Do You Take the Bible Literally?
By Greg Koukl
This question is offered to followers of Christ, sometimes as a challenge, sometimes simply asking for information. I don’t like the question because I think the question is ambiguous the way it’s asked. Saying yes doesn’t really give an accurate answer about the “literal” view of the Bible. I don’t mean that the people who are asking it have bad motives. I think this is the way they think of asking the question. It’s not surprising then that followers of Christ who believe in the Bible and take it “literally” get themselves into a little bit of a bind when they answer directly because what they mean when they say yes is something different than what the questioner means when he asks the question.
One way the question might be understood is whether Christians believe the unusual things the Bible speaks about. When Jesus said “Love one another” nobody wonders whether we take that literally. When Jesus said to help the poor and be kind to one another, nobody asks “Do you take that literally?” because it’s not controversial. Everyone wants to claim those verses.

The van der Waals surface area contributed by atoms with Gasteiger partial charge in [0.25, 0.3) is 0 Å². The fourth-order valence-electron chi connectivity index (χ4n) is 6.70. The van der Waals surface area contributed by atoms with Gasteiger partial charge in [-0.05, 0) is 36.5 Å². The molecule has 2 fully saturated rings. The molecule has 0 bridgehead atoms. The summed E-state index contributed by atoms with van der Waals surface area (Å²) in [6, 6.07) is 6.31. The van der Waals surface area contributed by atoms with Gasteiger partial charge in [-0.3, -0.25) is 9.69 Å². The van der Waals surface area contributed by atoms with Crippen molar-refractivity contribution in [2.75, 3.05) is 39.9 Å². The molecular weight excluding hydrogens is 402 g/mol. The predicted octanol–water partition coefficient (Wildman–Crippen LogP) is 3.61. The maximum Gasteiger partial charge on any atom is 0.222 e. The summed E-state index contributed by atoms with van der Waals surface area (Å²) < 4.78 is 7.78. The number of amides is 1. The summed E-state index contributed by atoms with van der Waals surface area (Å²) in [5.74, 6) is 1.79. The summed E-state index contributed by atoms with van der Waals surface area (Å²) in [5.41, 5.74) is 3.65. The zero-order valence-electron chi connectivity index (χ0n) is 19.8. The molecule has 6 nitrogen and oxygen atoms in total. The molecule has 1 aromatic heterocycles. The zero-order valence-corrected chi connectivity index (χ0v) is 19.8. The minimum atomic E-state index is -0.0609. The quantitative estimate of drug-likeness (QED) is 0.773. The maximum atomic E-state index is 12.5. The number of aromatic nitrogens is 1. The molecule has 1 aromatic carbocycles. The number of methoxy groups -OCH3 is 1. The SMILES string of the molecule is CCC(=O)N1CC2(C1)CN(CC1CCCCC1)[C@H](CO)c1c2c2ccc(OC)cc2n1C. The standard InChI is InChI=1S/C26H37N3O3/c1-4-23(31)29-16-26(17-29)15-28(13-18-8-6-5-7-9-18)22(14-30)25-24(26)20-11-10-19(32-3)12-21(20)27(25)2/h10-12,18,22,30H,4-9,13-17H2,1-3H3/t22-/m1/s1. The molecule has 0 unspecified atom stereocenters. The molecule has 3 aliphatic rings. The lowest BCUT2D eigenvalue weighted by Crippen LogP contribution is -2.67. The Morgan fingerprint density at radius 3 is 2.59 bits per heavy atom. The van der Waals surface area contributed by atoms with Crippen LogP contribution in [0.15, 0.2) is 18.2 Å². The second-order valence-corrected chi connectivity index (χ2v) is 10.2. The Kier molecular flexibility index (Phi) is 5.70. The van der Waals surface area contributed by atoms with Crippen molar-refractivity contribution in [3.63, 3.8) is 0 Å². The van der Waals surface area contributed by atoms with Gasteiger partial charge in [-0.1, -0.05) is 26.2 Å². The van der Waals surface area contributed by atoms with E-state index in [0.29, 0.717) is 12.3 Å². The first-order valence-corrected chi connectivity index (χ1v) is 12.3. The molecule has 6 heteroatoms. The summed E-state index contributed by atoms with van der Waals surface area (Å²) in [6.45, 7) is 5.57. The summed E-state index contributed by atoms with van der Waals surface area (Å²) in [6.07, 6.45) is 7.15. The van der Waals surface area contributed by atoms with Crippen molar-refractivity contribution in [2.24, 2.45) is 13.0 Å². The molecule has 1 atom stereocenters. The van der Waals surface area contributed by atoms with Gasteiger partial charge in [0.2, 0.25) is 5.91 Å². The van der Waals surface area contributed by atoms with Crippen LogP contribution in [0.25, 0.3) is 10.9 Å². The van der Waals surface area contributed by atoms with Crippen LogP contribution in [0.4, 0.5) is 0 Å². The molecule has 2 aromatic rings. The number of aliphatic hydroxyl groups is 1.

The question of literalness only comes up about other issues in the Bible, especially moral issues and miraculous events. One common passage is how we understand the first couple of chapters of Genesis. Is it a historical account? If so, how are we to take the history? Were Adam and Eve real people? Were they the first human beings? Were they created out of dust? Was Eve really created out of Adam’s rib? Do you take these things literally? In other words, do you take it in the plain sense? Do you believe what the words say? That’s really what the questioner is getting at. This is really a question then about a broader hermeneutical question that is a legitimate question. When do you take a passage literally and when don’t you?
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